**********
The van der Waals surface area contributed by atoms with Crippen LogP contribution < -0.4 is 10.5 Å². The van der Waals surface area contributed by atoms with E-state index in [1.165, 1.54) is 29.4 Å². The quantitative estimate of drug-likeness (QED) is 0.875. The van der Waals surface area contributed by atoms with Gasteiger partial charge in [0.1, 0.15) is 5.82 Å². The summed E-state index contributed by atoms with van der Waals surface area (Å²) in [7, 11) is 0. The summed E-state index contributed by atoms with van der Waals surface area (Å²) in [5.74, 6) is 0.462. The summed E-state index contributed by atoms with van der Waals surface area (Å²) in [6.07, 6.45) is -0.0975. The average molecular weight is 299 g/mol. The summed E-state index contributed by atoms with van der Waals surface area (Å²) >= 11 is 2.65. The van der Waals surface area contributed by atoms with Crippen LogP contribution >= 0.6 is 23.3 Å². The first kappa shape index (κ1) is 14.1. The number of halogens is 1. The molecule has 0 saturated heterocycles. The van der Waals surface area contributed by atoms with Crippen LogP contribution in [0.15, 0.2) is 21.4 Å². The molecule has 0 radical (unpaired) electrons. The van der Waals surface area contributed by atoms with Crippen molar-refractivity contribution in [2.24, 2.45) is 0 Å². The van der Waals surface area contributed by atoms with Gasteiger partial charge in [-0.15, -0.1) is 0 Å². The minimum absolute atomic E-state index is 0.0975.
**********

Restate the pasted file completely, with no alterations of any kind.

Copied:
The van der Waals surface area contributed by atoms with Crippen LogP contribution < -0.4 is 10.5 Å². The van der Waals surface area contributed by atoms with E-state index in [1.165, 1.54) is 29.4 Å². The quantitative estimate of drug-likeness (QED) is 0.875. The van der Waals surface area contributed by atoms with Gasteiger partial charge in [0.1, 0.15) is 5.82 Å². The summed E-state index contributed by atoms with van der Waals surface area (Å²) in [7, 11) is 0. The summed E-state index contributed by atoms with van der Waals surface area (Å²) in [5.74, 6) is 0.462. The summed E-state index contributed by atoms with van der Waals surface area (Å²) in [6.07, 6.45) is -0.0975. The average molecular weight is 299 g/mol. The summed E-state index contributed by atoms with van der Waals surface area (Å²) >= 11 is 2.65. The van der Waals surface area contributed by atoms with Crippen LogP contribution >= 0.6 is 23.3 Å². The first kappa shape index (κ1) is 14.1. The number of halogens is 1. The molecule has 0 saturated heterocycles. The van der Waals surface area contributed by atoms with Crippen LogP contribution in [0.15, 0.2) is 21.4 Å². The molecule has 0 radical (unpaired) electrons. The van der Waals surface area contributed by atoms with Crippen molar-refractivity contribution in [2.24, 2.45) is 0 Å². The van der Waals surface area contributed by atoms with Gasteiger partial charge in [-0.15, -0.1) is 0 Å². The minimum absolute atomic E-state index is 0.0975.